Trees aglow with amazing fall colors surround our provincial center. How grateful I am to live where we experience all four seasons. Each one has its own beauty, but in my opinion autumn is the most spectacular. The red, orange, and gold leaves are simply glorious. But how quickly they fall! (Is this why fall is called fall?) Then they are raked into mountains that children delight to jump into.
I learned the countless variety of leaves in high school biology class when we were assigned to collect them. A sycamore leaf on our tree lawn at home was my start. (This kind of leaf also became the template for a clay candy dish made in a sixth-grade art class.) My neighbor donated black locust leaves to the cause. My mother even had my dad park on the side of a highway and then she climbed on top of the car to fetch me a leaf I didn’t have. I flattened the leaves in books. (Who hasn’t done this?) Then I cut their shapes from white tagboard and mounted them, covered them with saran wrap, and stapled them to paper with their identification. My collection was displayed in a large three-ring notebook. It was a tribute to God’s creativity and garnered me an A.
Falling leaves bear a lesson for us. They remind us that our life on earth is lovely but fleeting. We long to hold onto it, but, like the last leaf in the Peanuts comic strip, eventually we have to let go. This is the theme of one of my favorite poems. It was written by Gerard Manley Hopkins:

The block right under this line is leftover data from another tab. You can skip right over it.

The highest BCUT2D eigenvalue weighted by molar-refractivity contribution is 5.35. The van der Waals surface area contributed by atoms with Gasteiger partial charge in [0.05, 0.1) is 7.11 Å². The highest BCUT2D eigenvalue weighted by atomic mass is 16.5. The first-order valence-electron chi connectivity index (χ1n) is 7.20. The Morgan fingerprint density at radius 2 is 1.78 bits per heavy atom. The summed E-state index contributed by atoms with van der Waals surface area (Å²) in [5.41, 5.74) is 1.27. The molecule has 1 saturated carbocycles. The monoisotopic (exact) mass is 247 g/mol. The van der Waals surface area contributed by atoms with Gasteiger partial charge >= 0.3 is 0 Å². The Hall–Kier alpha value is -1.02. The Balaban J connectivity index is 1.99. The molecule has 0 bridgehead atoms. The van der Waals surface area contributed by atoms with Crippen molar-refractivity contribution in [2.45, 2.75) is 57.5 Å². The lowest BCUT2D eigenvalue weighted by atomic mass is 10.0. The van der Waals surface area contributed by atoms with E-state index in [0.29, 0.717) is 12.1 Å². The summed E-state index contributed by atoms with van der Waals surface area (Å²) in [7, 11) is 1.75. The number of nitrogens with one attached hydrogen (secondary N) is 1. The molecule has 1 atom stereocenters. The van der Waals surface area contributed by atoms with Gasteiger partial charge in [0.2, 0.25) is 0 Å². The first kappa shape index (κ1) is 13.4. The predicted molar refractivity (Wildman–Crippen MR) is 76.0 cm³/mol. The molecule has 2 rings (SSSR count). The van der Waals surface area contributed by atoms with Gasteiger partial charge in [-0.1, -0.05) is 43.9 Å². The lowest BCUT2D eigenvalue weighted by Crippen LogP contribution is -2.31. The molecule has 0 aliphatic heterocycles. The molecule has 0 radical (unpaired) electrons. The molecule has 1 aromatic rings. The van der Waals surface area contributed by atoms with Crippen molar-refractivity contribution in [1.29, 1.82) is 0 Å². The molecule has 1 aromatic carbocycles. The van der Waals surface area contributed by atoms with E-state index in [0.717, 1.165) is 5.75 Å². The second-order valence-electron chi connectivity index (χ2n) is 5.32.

Márgarét, áre you gríeving
Over Goldengrove unleaving?
Leáves like the things of man, you
With your fresh thoughts care for, can you?
Ah! ás the heart grows older
It will come to such sights colder
By and by, nor spare a sigh
Though worlds of wanwood leafmeal lie;
And yet you wíll weep and know why.
Now no matter, child, the name:
Sórrow’s spríngs áre the same.
Nor mouth had, no nor mind, expressed
What heart heard of, ghost guessed:
It ís the blight man was born for,
It is Margaret you mourn for.
Another lovely poem that celebrates trees is by Mary Oliver:
When I am among the trees, especially the willows and the honey locust, equally the beech, the oaks and the pines, they give off such hints of gladness. I would almost say that they save me, and daily. I am so distant from the hope of myself, in which I have goodness, and discernment, and never hurry through the world but walk slowly, and bow often. Around me the trees stir in their leaves and call out, “Stay awhile.” The light flows from their branches. And they call again, “It's simple,” they say, “and you too have come into the world to do this, to go easy, to be filled with light, and to shine.”
You might ponder these two poems as well as Joyce Kilmer’s famous “Trees.”
For your enjoyment: The song “Autumn Leaves” sung by Frank Sinatra with a gorgeous video. https://youtu.be/Q9vZ3hHyJL8 You can skip the ads.
Right now this is the view from my office window. We might add to St. Francis of Assisi’s canticle: “Praised be you, my Lord, for autumn trees.”
• My favorite leaves are the star-shaped sugargum and the tulip. What are yours?